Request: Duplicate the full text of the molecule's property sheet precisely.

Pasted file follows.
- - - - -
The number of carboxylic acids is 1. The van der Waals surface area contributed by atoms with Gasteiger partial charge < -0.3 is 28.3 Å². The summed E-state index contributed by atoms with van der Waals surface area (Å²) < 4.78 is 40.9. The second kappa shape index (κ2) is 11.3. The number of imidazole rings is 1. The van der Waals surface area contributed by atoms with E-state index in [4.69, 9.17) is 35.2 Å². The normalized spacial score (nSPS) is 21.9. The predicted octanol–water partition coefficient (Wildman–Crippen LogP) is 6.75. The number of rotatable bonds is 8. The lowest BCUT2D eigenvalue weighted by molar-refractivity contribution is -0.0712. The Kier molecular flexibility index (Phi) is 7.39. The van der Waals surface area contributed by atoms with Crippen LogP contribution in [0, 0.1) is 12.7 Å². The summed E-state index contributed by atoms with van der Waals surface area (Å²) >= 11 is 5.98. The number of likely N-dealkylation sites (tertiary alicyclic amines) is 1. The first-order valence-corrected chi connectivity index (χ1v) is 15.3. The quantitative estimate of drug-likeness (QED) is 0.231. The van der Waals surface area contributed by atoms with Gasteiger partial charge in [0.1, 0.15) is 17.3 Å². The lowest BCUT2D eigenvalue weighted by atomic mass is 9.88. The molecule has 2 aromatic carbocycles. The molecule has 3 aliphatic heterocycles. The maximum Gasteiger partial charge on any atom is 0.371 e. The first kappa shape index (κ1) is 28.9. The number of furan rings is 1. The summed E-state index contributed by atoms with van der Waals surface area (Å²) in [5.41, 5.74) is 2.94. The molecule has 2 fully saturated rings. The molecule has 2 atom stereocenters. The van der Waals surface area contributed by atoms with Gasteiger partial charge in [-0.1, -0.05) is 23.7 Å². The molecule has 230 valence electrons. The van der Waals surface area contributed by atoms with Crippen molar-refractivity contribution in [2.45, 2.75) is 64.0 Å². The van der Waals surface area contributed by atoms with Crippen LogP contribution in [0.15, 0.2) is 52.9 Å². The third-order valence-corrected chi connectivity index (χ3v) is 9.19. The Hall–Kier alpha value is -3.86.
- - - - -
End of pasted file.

The number of carboxylic acids is 1. The van der Waals surface area contributed by atoms with Gasteiger partial charge < -0.3 is 28.3 Å². The summed E-state index contributed by atoms with van der Waals surface area (Å²) < 4.78 is 40.9. The second kappa shape index (κ2) is 11.3. The number of imidazole rings is 1. The van der Waals surface area contributed by atoms with E-state index in [4.69, 9.17) is 35.2 Å². The normalized spacial score (nSPS) is 21.9. The predicted octanol–water partition coefficient (Wildman–Crippen LogP) is 6.75. The number of rotatable bonds is 8. The lowest BCUT2D eigenvalue weighted by molar-refractivity contribution is -0.0712. The Kier molecular flexibility index (Phi) is 7.39. The van der Waals surface area contributed by atoms with Crippen LogP contribution in [0, 0.1) is 12.7 Å². The summed E-state index contributed by atoms with van der Waals surface area (Å²) >= 11 is 5.98. The number of likely N-dealkylation sites (tertiary alicyclic amines) is 1. The first-order valence-corrected chi connectivity index (χ1v) is 15.3. The quantitative estimate of drug-likeness (QED) is 0.231. The van der Waals surface area contributed by atoms with Gasteiger partial charge in [0.1, 0.15) is 17.3 Å². The lowest BCUT2D eigenvalue weighted by atomic mass is 9.88. The molecule has 2 aromatic carbocycles. The molecule has 3 aliphatic heterocycles. The maximum Gasteiger partial charge on any atom is 0.371 e. The first kappa shape index (κ1) is 28.9. The number of furan rings is 1. The summed E-state index contributed by atoms with van der Waals surface area (Å²) in [5.41, 5.74) is 2.94. The molecule has 2 fully saturated rings. The molecule has 2 atom stereocenters. The van der Waals surface area contributed by atoms with Gasteiger partial charge in [-0.1, -0.05) is 23.7 Å². The molecule has 230 valence electrons. The van der Waals surface area contributed by atoms with Crippen molar-refractivity contribution in [2.45, 2.75) is 64.0 Å². The van der Waals surface area contributed by atoms with Crippen LogP contribution in [0.15, 0.2) is 52.9 Å². The third-order valence-corrected chi connectivity index (χ3v) is 9.19. The Hall–Kier alpha value is -3.86.